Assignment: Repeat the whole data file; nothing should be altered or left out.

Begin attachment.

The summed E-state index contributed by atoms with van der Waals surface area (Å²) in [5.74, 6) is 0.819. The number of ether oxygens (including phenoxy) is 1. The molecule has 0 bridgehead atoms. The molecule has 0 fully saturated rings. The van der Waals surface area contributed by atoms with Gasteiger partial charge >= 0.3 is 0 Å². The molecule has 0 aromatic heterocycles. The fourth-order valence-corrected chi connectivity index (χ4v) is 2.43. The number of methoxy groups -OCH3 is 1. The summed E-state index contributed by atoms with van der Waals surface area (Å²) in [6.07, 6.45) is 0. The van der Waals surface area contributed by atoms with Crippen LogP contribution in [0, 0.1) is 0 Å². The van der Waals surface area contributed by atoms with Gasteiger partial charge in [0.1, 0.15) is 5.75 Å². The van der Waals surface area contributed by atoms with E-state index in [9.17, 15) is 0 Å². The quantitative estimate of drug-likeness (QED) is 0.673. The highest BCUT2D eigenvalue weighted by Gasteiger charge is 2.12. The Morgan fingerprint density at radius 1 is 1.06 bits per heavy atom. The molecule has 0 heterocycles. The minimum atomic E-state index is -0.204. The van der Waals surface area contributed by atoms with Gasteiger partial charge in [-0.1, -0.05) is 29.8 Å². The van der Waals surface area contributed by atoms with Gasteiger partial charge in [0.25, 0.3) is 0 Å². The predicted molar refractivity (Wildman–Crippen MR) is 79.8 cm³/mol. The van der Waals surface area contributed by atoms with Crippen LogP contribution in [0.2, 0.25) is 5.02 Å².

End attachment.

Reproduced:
The summed E-state index contributed by atoms with van der Waals surface area (Å²) in [5.74, 6) is 0.819. The number of ether oxygens (including phenoxy) is 1. The molecule has 0 bridgehead atoms. The molecule has 0 fully saturated rings. The van der Waals surface area contributed by atoms with Gasteiger partial charge >= 0.3 is 0 Å². The molecule has 0 aromatic heterocycles. The fourth-order valence-corrected chi connectivity index (χ4v) is 2.43. The number of methoxy groups -OCH3 is 1. The summed E-state index contributed by atoms with van der Waals surface area (Å²) in [6.07, 6.45) is 0. The van der Waals surface area contributed by atoms with Crippen LogP contribution in [0, 0.1) is 0 Å². The van der Waals surface area contributed by atoms with Gasteiger partial charge in [0.1, 0.15) is 5.75 Å². The van der Waals surface area contributed by atoms with E-state index in [9.17, 15) is 0 Å². The quantitative estimate of drug-likeness (QED) is 0.673. The highest BCUT2D eigenvalue weighted by Gasteiger charge is 2.12. The Morgan fingerprint density at radius 1 is 1.06 bits per heavy atom. The molecule has 0 heterocycles. The minimum atomic E-state index is -0.204. The van der Waals surface area contributed by atoms with Gasteiger partial charge in [-0.1, -0.05) is 29.8 Å². The van der Waals surface area contributed by atoms with Gasteiger partial charge in [0.25, 0.3) is 0 Å². The predicted molar refractivity (Wildman–Crippen MR) is 79.8 cm³/mol. The van der Waals surface area contributed by atoms with Crippen LogP contribution in [0.2, 0.25) is 5.02 Å².